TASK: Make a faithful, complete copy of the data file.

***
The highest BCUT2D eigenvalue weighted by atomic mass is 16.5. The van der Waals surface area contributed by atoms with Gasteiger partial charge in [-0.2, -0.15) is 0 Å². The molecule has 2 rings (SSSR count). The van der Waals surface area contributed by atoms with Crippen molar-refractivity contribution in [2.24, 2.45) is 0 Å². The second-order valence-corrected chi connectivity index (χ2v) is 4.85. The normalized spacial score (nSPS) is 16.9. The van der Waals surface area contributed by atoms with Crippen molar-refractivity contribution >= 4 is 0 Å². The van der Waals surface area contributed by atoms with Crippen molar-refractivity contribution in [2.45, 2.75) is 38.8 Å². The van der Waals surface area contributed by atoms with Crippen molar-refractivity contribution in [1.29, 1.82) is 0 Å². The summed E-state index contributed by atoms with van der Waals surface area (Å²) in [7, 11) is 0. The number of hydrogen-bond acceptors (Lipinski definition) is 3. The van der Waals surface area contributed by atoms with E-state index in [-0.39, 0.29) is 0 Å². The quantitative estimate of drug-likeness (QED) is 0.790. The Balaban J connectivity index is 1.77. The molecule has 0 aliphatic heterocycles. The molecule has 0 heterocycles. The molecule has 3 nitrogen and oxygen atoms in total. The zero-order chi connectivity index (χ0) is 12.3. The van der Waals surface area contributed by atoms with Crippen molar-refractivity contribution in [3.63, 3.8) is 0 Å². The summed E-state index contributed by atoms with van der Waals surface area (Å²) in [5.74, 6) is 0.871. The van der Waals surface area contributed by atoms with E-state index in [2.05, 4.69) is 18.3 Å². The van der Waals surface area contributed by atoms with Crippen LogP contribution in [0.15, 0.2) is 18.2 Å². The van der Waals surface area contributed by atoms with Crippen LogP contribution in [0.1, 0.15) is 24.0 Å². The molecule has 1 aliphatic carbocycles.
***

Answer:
The highest BCUT2D eigenvalue weighted by atomic mass is 16.5. The van der Waals surface area contributed by atoms with Gasteiger partial charge in [-0.2, -0.15) is 0 Å². The molecule has 2 rings (SSSR count). The van der Waals surface area contributed by atoms with Crippen molar-refractivity contribution in [2.24, 2.45) is 0 Å². The second-order valence-corrected chi connectivity index (χ2v) is 4.85. The normalized spacial score (nSPS) is 16.9. The van der Waals surface area contributed by atoms with Crippen molar-refractivity contribution >= 4 is 0 Å². The van der Waals surface area contributed by atoms with Crippen molar-refractivity contribution in [2.45, 2.75) is 38.8 Å². The van der Waals surface area contributed by atoms with Crippen molar-refractivity contribution in [1.29, 1.82) is 0 Å². The summed E-state index contributed by atoms with van der Waals surface area (Å²) in [7, 11) is 0. The number of hydrogen-bond acceptors (Lipinski definition) is 3. The van der Waals surface area contributed by atoms with E-state index in [-0.39, 0.29) is 0 Å². The quantitative estimate of drug-likeness (QED) is 0.790. The Balaban J connectivity index is 1.77. The molecule has 0 aliphatic heterocycles. The molecule has 0 heterocycles. The molecule has 3 nitrogen and oxygen atoms in total. The zero-order chi connectivity index (χ0) is 12.3. The van der Waals surface area contributed by atoms with Crippen molar-refractivity contribution in [3.63, 3.8) is 0 Å². The summed E-state index contributed by atoms with van der Waals surface area (Å²) in [5.74, 6) is 0.871. The van der Waals surface area contributed by atoms with E-state index in [2.05, 4.69) is 18.3 Å². The van der Waals surface area contributed by atoms with Crippen LogP contribution in [0.15, 0.2) is 18.2 Å². The van der Waals surface area contributed by atoms with Crippen LogP contribution in [0.1, 0.15) is 24.0 Å². The molecule has 1 aliphatic carbocycles.